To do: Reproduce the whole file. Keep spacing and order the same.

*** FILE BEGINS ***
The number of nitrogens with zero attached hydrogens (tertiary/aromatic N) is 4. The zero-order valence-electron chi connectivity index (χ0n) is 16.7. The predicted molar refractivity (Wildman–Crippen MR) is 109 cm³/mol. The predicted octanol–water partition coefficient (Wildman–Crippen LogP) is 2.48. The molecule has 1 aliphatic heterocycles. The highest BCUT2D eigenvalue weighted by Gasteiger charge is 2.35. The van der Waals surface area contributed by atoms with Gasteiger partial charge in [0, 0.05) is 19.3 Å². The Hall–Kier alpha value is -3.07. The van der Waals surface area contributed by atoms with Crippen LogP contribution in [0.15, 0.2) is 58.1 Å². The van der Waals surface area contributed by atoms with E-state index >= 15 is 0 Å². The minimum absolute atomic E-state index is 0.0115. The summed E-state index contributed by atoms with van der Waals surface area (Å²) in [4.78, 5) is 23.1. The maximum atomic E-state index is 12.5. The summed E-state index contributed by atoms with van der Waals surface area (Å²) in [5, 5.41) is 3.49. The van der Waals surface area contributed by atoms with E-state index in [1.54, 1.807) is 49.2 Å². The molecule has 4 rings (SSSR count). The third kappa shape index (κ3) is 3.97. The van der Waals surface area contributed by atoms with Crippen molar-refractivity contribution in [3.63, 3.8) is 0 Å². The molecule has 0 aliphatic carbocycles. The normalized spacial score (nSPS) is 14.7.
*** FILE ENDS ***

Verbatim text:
The number of nitrogens with zero attached hydrogens (tertiary/aromatic N) is 4. The zero-order valence-electron chi connectivity index (χ0n) is 16.7. The predicted molar refractivity (Wildman–Crippen MR) is 109 cm³/mol. The predicted octanol–water partition coefficient (Wildman–Crippen LogP) is 2.48. The molecule has 1 aliphatic heterocycles. The highest BCUT2D eigenvalue weighted by Gasteiger charge is 2.35. The van der Waals surface area contributed by atoms with Gasteiger partial charge in [0, 0.05) is 19.3 Å². The Hall–Kier alpha value is -3.07. The van der Waals surface area contributed by atoms with Crippen LogP contribution in [0.15, 0.2) is 58.1 Å². The van der Waals surface area contributed by atoms with E-state index >= 15 is 0 Å². The minimum absolute atomic E-state index is 0.0115. The summed E-state index contributed by atoms with van der Waals surface area (Å²) in [4.78, 5) is 23.1. The maximum atomic E-state index is 12.5. The summed E-state index contributed by atoms with van der Waals surface area (Å²) in [5, 5.41) is 3.49. The van der Waals surface area contributed by atoms with E-state index in [1.54, 1.807) is 49.2 Å². The molecule has 4 rings (SSSR count). The third kappa shape index (κ3) is 3.97. The van der Waals surface area contributed by atoms with Crippen molar-refractivity contribution in [3.63, 3.8) is 0 Å². The molecule has 0 aliphatic carbocycles. The normalized spacial score (nSPS) is 14.7.